Irom Sharmila is an ordinary woman but she has kept an entire state in limbo because she has been fasting from November 4, 2000 for repealing of the Armed Forces Special Powers Act (AFSPA). Recently the court quashed a case of attempted suicide against her. She is free but still fasting. How on earth can we compare the fast or diet restrictions of fifty days in the church to the fifteen year old fast of Irom Sharmila!? She has been playing her character as God wanted it in the hope that anti people laws will be repealed and people can have freedom in their own land. She dreams of a future where the government and people will work and live together instead of fighting each other. Irom Sharmila’s will power has given her the nick name “Iron Lady”. How many of us could fast for a common cause and personalize a problem like Irom Sharmila has done?

Romans 12:2 says “Do not be conformed to this world, but be transformed by the renewal of your mind, that by testing you may discern what is the will of God, what is good and acceptable and perfect.” Character is God given but it has to be discerned and fulfilled by us. Character is also what we receive within us and what comes out from within. It is courage, will and hope that God has great plans for us and for that we have to get into the character that God has chosen for us. 1 Samuel 16:7 says “But the LORD said to Samuel, “Do not look on his appearance or on the height of his stature, because I have rejected him; for the LORD does not see as mortals see; they look on the outward appearance, but the LORD looks on the heart.”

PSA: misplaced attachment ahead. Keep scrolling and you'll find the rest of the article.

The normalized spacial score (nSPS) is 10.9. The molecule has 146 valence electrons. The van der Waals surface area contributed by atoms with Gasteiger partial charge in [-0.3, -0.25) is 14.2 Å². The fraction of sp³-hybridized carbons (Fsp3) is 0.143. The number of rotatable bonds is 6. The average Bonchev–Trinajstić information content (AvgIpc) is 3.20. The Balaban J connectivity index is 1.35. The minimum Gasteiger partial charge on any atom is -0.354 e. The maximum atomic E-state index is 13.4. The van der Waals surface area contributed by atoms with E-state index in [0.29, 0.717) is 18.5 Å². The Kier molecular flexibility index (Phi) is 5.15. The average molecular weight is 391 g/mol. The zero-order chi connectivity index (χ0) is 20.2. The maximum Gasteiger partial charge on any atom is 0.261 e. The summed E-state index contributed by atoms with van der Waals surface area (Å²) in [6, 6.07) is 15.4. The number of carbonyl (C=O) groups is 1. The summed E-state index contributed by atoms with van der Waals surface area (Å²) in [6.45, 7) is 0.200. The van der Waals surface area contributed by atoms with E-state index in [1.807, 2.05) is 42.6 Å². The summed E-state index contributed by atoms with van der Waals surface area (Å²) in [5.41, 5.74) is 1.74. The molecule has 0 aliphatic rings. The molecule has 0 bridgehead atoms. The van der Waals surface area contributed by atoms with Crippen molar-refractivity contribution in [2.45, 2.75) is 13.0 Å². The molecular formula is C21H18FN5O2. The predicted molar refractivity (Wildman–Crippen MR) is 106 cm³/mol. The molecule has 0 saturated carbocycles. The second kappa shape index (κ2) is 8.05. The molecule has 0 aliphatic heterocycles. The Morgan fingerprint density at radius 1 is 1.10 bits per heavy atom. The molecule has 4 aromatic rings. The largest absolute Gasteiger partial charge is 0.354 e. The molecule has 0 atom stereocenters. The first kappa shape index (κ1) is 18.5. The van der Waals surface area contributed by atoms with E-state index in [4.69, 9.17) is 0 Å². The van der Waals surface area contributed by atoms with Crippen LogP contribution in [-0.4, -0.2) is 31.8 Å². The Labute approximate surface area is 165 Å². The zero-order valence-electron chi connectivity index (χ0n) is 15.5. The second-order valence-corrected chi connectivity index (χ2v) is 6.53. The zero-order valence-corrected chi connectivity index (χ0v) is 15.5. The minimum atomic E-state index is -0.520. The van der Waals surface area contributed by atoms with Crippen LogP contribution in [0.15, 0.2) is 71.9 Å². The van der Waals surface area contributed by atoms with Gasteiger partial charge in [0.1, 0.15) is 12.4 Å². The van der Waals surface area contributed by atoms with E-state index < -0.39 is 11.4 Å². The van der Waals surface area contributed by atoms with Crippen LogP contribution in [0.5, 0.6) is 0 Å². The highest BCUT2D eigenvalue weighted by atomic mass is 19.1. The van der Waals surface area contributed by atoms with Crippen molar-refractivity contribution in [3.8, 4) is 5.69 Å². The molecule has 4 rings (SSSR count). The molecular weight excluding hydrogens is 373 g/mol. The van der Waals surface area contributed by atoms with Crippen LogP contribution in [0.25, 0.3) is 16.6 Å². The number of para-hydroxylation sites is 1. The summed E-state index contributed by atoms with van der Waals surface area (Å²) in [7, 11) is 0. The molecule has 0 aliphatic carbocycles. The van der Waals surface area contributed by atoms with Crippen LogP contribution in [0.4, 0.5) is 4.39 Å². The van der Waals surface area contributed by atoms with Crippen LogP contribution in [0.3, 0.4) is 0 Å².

Let this lent be a time to get into character. This is not what we have necessarily done before but what God is backing us to do now. It is not available character but character that we are reaching out to and making as our own. It is the character that is waiting for someone to take and act upon. Are we ready? Amen.

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Monday, February 23, 2015

A lent with character

St. Luke 5:12-16
12 Once, when he was in one of the cities, there was a man covered with leprosy.[a] When he saw Jesus, he bowed with his face to the ground and begged him, “Lord, if you choose, you can make me clean.” 13 Then Jesus[b] stretched out his hand, touched him, and said, “I do choose. Be made clean.” Immediately the leprosy[c] left him. 14 And he ordered him to tell no one. “Go,” he said, “and show yourself to the priest, and, as Moses commanded, make an offering for your cleansing, for a testimony to them.” 15 But now more than ever the word about Jesus[d] spread abroad; many crowds would gather to hear him and to be cured of their diseases. 16 But he would withdraw to deserted places and pray.

There is a saying that was very popular for speech competitions in my childhood. It says “If wealth is lost nothing is lost, if health is lost something is lost but if character is lost, everything is lost.” It throws light upon one of the very important aspects of our existence. Even as we concentrate on body and soul we lose touch with the character of our very being.